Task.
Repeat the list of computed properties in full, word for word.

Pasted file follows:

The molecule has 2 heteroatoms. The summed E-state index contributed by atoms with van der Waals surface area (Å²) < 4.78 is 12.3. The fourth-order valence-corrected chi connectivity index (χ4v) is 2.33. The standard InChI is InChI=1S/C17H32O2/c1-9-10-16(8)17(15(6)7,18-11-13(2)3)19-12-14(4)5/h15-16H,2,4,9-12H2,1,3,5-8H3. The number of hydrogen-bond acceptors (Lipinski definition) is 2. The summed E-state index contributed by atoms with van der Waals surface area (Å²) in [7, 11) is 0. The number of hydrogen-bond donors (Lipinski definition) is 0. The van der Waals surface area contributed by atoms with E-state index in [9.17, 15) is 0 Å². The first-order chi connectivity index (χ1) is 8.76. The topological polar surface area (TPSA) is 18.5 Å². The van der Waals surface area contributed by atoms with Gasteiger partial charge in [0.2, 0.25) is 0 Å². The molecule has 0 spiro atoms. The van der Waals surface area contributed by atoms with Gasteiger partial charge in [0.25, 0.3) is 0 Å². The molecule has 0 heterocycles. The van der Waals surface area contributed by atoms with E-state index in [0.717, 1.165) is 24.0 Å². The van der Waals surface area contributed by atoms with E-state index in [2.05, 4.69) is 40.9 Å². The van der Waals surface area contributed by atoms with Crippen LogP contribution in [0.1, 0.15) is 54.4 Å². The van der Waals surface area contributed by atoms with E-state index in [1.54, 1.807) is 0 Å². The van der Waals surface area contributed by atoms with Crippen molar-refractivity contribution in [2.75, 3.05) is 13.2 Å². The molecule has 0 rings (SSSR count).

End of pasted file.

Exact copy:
The molecule has 2 heteroatoms. The summed E-state index contributed by atoms with van der Waals surface area (Å²) < 4.78 is 12.3. The fourth-order valence-corrected chi connectivity index (χ4v) is 2.33. The standard InChI is InChI=1S/C17H32O2/c1-9-10-16(8)17(15(6)7,18-11-13(2)3)19-12-14(4)5/h15-16H,2,4,9-12H2,1,3,5-8H3. The number of hydrogen-bond acceptors (Lipinski definition) is 2. The summed E-state index contributed by atoms with van der Waals surface area (Å²) in [7, 11) is 0. The number of hydrogen-bond donors (Lipinski definition) is 0. The van der Waals surface area contributed by atoms with E-state index in [9.17, 15) is 0 Å². The first-order chi connectivity index (χ1) is 8.76. The topological polar surface area (TPSA) is 18.5 Å². The van der Waals surface area contributed by atoms with Gasteiger partial charge in [0.2, 0.25) is 0 Å². The molecule has 0 spiro atoms. The van der Waals surface area contributed by atoms with Gasteiger partial charge in [0.25, 0.3) is 0 Å². The molecule has 0 heterocycles. The van der Waals surface area contributed by atoms with E-state index in [0.717, 1.165) is 24.0 Å². The van der Waals surface area contributed by atoms with E-state index in [2.05, 4.69) is 40.9 Å². The van der Waals surface area contributed by atoms with Crippen LogP contribution in [0.1, 0.15) is 54.4 Å². The van der Waals surface area contributed by atoms with E-state index in [1.54, 1.807) is 0 Å². The van der Waals surface area contributed by atoms with Crippen molar-refractivity contribution in [2.75, 3.05) is 13.2 Å². The molecule has 0 rings (SSSR count).